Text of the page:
The latest weather forecast.

MON 22:00 The World Tonight (b0457zr3)
Thousands of people have taken to the streets in Spain demanding a referendum on becoming a republic - after King Juan Carlos announced he was abdicating.
The man in charge of the FIFA investigation into allegations of bribery in the bidding process for the 2018 and 2022 World Cups says he will finish gathering evidence next week.
President Obama has unveiled a proposal to limit carbon emissions on new power plants built in the US.
Modern poetry, is it any good? Live discussion with Susannah Herbert, director of the Forward Arts Foundation, and the poet and actress, Amy McAllister.
In-depth reporting and analysis from a global perspective with Ritula Shah.

MON 22:45 Book at Bedtime (b0457zr5)
Jo Baker - Longbourn

Episode 6

By Jo Baker.

'Pride and Prejudice', from the point of view of the servants.

After the Bingleys' ball, everyone is feeling unsettled, including Sarah. James has a moment of self-realisation.

MON 23:00 The Human Zoo (b03q8z3z)
Series 3

The stories we use

Cast an objective eye back over our lives, and, if we are brutally honest, it's a whole set of random events that brought us to where we are today. Yet if you ask someone, or even yourself, about that life we get a coherent story of cause and effect - the holiday that led to a career as a ski instructor, the missed train that got you talking to your future spouse or the serendipitous meeting outside a pub that kick started your career as a radio journalist.

We need to tell stories to survive, the argument goes, to make sense of the terrifying confusion that is our existence. So how deeply is this embedded in our psychology - can we design experiments to explore and explain our ability to make sense out of chaos?

In this week's Human Zoo, Michael Blastland delves into our storytelling brains - the story of our stories.

Producer: Toby Murcott
A Pier production for BBC Radio 4.

MON 23:30 Lives in a Landscape (b036l26n)
Series 13

Rocking the Rails at Castle Cary

Location, location, location - it's everything for idyllic Castle Cary Station, a quiet, sleepy commuter stop on the Great Western train line - because this particular sleepy station in Somerset just happens to be the closest station to Worthy Farm - home of the Glastonbury Festival.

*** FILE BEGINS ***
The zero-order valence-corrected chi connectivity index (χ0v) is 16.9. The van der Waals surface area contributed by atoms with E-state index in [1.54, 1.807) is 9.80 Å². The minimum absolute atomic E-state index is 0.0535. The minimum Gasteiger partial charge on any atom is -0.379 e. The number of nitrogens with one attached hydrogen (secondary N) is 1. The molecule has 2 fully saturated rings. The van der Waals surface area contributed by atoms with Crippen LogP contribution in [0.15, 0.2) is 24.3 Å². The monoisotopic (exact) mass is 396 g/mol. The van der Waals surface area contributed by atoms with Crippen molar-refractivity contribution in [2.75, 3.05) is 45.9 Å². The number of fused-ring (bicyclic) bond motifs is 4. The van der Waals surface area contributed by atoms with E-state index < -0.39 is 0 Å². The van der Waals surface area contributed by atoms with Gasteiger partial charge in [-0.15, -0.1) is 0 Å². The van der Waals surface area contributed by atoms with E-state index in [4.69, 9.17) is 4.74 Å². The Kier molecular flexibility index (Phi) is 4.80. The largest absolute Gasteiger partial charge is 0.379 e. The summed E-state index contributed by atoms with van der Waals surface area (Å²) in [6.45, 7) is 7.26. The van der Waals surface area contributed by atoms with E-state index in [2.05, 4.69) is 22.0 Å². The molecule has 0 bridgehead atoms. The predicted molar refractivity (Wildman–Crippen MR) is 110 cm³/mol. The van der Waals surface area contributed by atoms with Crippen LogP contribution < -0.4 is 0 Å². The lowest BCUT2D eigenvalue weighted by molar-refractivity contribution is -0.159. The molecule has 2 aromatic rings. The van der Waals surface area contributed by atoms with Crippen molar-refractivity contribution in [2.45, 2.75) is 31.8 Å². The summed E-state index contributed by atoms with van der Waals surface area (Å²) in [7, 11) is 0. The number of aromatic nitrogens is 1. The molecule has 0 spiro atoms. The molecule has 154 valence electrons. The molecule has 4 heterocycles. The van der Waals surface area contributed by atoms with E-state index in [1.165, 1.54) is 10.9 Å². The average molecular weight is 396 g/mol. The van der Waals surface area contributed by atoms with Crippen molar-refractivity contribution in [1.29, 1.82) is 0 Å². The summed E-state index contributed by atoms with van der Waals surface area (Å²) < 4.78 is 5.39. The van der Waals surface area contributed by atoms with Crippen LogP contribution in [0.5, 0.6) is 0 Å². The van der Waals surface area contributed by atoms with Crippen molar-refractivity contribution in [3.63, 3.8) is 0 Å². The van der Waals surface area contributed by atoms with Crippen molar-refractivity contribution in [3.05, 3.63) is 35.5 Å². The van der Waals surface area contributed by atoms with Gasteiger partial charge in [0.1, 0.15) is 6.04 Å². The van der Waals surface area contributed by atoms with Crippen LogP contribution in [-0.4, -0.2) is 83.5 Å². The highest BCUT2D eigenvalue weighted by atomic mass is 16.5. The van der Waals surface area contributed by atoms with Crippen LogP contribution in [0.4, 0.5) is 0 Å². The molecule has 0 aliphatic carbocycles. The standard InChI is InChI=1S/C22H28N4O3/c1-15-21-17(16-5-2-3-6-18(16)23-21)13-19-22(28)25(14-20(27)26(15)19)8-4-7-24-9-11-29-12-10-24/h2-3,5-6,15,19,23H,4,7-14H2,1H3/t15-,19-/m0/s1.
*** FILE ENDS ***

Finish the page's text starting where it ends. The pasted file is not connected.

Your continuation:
For 11 months and 3 weeks of the year all is peaceful and quiet, chattering birdsong in the hedgerows the only disturbance to a day-in-the-life of station master Paul Mitchell. Then, as Paul puts it - "Glasto comes around", and as no less than the Rolling Stones, Mumford and Sons, Portishead and the Arctic Monkeys pitch up in a field nearby, everything changes.
Normally manned by one station master at a time; Paul is one of three railway employees on rota - their duties include every aspect of station keeping; maintenance, guard duties, ticket sales, sweeping up and planting flower beds - and it is a job well done; they have even won awards for best kept station.

Sangita Myska follows the transformation of the station, peering through the well-polished ticket office window with station master Paul Mitchell, from quiet normal week to well managed chaos, as tens of thousands of wellie-wearing, tent carrying, over-excited music fans pour out of packed trains on their way to a weekend of mud and music.

And then they all go home again, and Paul gets back to his hanging baskets - checking to see if anyone has popped any mysterious and unexpected green plants in with his petunias.

Presenter: Sangita Myska

Producer: Sara Jane Hall.


TUE 00:00 Midnight News (b0456xp3)
The latest national and international news from BBC Radio 4. Followed by Weather.

TUE 00:30 Book of the Week (b0458063)
[Repeat of broadcast at 09:45 on Monday]

TUE 00:48 Shipping Forecast (b0456xp5)
The latest shipping forecast.

TUE 01:00 Selection of BBC World Service Programmes (b0456xp7)
BBC Radio 4 joins the BBC World Service.

TUE 05:20 Shipping Forecast (b0456xp9)
The latest shipping forecast.

TUE 05:30 News Briefing (b0456xpc)
The latest news from BBC Radio 4.

TUE 05:43 Prayer for the Day (b04581j3)
A spiritual comment and prayer to begin the day, with George Craig.

TUE 05:45 Farming Today (b04581j5)
Feather Pecking, Competitive Shearing, Beware the Blight

Egg producers want an early review of DEFRA funded research on alternatives to beak trimming. The practice will be banned in 2016, but farmers argue welfare could suffer as a result. The British Free Range Egg Producers Association claims that the unpublished study has shown pecking problems in at least one of the large scale flocks taking part.

On your marks, get set...shear! We take a look at the world of competitive sheep shearing and wool handling.

And why recent mild nights are increasing the risk of Potato Blight.

Presented by Anna Hill and produced by Sarah Swadling.

TUE 05:58 Tweet of the Day (b020tp91)
Manx Shearwater

Tweet of the Day is a series of fascinating stories about our British birds inspired by their calls and songs.

Miranda Krestovnikoff presents the Manx Shearwater. Around 90% of the world's Manx Shearwaters breed around our coasts, most on remote islands such as Skomer, Skokholm and Rum. The steep-sided mountains of Rum hold the largest colony in the world, and the grassy mountainsides are riddled in places with their nest burrows.

TUE 06:00 Today (b04581j7)
Morning news and current affairs. Including Sports Desk; Weather; Thought for the Day.

TUE 09:00 The Life Scientific (b04581j9)